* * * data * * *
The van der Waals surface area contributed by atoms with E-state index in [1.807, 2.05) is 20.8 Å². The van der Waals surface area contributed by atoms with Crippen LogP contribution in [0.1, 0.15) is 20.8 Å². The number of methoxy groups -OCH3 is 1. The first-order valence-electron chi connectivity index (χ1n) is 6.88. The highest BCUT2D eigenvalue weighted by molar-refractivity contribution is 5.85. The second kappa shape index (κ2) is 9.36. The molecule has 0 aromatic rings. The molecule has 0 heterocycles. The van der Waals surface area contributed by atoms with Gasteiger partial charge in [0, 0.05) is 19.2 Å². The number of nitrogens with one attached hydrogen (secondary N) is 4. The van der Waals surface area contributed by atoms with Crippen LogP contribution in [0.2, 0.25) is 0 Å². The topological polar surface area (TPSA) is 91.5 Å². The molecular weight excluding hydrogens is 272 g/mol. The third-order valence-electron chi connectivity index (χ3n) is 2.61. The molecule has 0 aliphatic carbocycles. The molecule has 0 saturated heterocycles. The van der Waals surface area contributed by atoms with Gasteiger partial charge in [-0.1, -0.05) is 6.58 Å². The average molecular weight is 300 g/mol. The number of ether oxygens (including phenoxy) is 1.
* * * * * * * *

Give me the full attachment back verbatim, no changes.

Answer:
The van der Waals surface area contributed by atoms with E-state index in [1.807, 2.05) is 20.8 Å². The van der Waals surface area contributed by atoms with Crippen LogP contribution in [0.1, 0.15) is 20.8 Å². The number of methoxy groups -OCH3 is 1. The first-order valence-electron chi connectivity index (χ1n) is 6.88. The highest BCUT2D eigenvalue weighted by molar-refractivity contribution is 5.85. The second kappa shape index (κ2) is 9.36. The molecule has 0 aromatic rings. The molecule has 0 heterocycles. The van der Waals surface area contributed by atoms with Gasteiger partial charge in [0, 0.05) is 19.2 Å². The number of nitrogens with one attached hydrogen (secondary N) is 4. The van der Waals surface area contributed by atoms with Crippen LogP contribution in [0.2, 0.25) is 0 Å². The topological polar surface area (TPSA) is 91.5 Å². The molecular weight excluding hydrogens is 272 g/mol. The third-order valence-electron chi connectivity index (χ3n) is 2.61. The molecule has 0 aliphatic carbocycles. The molecule has 0 saturated heterocycles. The van der Waals surface area contributed by atoms with Gasteiger partial charge in [-0.1, -0.05) is 6.58 Å². The average molecular weight is 300 g/mol. The number of ether oxygens (including phenoxy) is 1.